“Since our work has moved beyond educational exchange to include church partnerships and social assistance, we felt that our name should not be as narrowly defined,” says MPC director Myrrl Byler.

MPC’s social services now include a student sponsorship program, rehabilitation for deaf and handicapped children and a counselling centre, as well as a church-based drug rehabilitation program. It serves mostly in Sichuan Province in south-central China. MPC will further its efforts in smaller and rural schools, and its work with Chinese people who are concerned about the society’s needs, such as poverty, the environment, health care and more.

Byler says the integrity of the program is found in the commitment and motivation of the more than 260 North Americans who have taught in China for at least one year. He also values the program’s principle of reciprocity, as almost 150 English teachers and foreign affairs officials, most of them from the Sichuan Province, have spent at least one semester at a Mennonite college.

Lawrence Burkholder, then president of Goshen College, signed an agreement with the Sichuan Provincial Bureau of Education for an undergraduate exchange in 1979. MPC’s predecessor (CEE) was created in 1981 to meet a request for an enlarged exchange and more teachers. Now it builds relationships and carries out projects with Chinese partners in educational institutions, local government organizations, social service agencies and Protestant churches.

With headquarters in Harrisonburg, Va., MPC is a program of four Mennonite agencies: Mennonite Church Canada Witness, Mennonite Mission Network, Mennonite Central Committee and Eastern Mennonite Missions.

—MC Canada release by Anna Groff

Students pose tough questions to Conservative MP


Conservative MP Steven Fletcher answered a series of tough questions from students at a forum at Canadian Mennonite University late last year.

Conservative Member of Parliament Steven Fletcher was impressed with the tough questions he was asked at a student forum at Canadian Mennonite University (CMU) late last year.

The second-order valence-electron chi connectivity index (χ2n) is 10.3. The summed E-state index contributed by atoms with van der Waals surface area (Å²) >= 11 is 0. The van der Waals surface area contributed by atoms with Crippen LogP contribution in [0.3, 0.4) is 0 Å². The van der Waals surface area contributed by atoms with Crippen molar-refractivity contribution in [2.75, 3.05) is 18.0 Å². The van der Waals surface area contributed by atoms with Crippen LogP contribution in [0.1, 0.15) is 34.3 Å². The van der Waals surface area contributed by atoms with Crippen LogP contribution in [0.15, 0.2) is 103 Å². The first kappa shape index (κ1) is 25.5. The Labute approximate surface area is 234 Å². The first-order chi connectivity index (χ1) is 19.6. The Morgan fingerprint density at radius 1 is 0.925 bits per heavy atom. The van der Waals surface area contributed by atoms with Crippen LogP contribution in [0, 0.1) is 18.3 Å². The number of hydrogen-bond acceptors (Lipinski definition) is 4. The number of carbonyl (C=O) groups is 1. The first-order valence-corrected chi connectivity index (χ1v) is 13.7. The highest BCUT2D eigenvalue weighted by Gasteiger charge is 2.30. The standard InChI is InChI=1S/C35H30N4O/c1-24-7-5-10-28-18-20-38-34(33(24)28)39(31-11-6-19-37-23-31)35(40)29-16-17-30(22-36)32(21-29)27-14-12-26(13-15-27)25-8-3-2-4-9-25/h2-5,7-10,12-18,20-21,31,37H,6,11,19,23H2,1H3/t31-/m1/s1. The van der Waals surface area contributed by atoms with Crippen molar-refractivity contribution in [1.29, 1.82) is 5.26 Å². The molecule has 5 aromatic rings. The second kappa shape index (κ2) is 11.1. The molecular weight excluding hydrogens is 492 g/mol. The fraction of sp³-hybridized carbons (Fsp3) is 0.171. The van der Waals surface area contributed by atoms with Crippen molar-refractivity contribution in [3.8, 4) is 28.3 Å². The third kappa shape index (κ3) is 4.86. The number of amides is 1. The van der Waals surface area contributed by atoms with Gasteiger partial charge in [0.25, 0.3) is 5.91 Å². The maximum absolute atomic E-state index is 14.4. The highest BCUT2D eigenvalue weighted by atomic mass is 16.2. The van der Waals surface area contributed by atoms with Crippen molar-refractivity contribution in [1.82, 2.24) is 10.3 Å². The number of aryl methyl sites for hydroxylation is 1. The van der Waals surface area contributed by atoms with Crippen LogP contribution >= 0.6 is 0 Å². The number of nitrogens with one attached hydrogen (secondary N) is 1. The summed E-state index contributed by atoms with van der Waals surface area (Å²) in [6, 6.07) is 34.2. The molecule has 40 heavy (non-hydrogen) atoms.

Surprisingly, perhaps, tuition and transit weren’t foremost on their minds. Rather, it was the environment, Canada’s role in the Middle East and aboriginal issues that they wanted to talk about.

When asked what Canada is doing to combat climate change, Fletcher admitted that Canada’s level of carbon dioxide emissions is currently 35 per cent higher than it was 13 years ago; as well, he noted that Canada does not expect to cut emissions until 2050. That, he said, was “embarrassing to admit,” but he noted that Canada only accounts for two percent of the world’s emissions.

Regarding Canada’s role in the Middle East, he said, “The prime minister has been very clear that, if given the choice between Israel and a terrorist group, we will pick Israel because it is a democratic country.” He went on to say that the Canadian government has cut off Palestinian aid because it will “not deal with terrorists, which we define as a group of people who inflict deliberate damage on civilians to create a high degree of terror.”

When asked about the growing divide between Canada’s First Nations people and the rest of the country, Fletcher said the issue is a “mind-boggling mess.” Two key problems, he said, are ownership of private property and the rights of women in First Nation communities.

“First Nations peoples don’t have the option to home equity rights, so that’s one thing we’re looking at,” he said, adding that “the rights of women” is another area of concern. “When there’s a breakdown in a marriage, the woman’s rights are squashed. So we’re looking at that as well.”

Fletcher, who represents the riding in which CMU is located, was on a blitz of schools by Conservative MPs in an effort to connect with young people across Winnipeg. His visit was arranged and hosted by the CMU Student Council.

—Aaron Epp

The author is a CMU student doing a practicum assignment with the university’s communications department.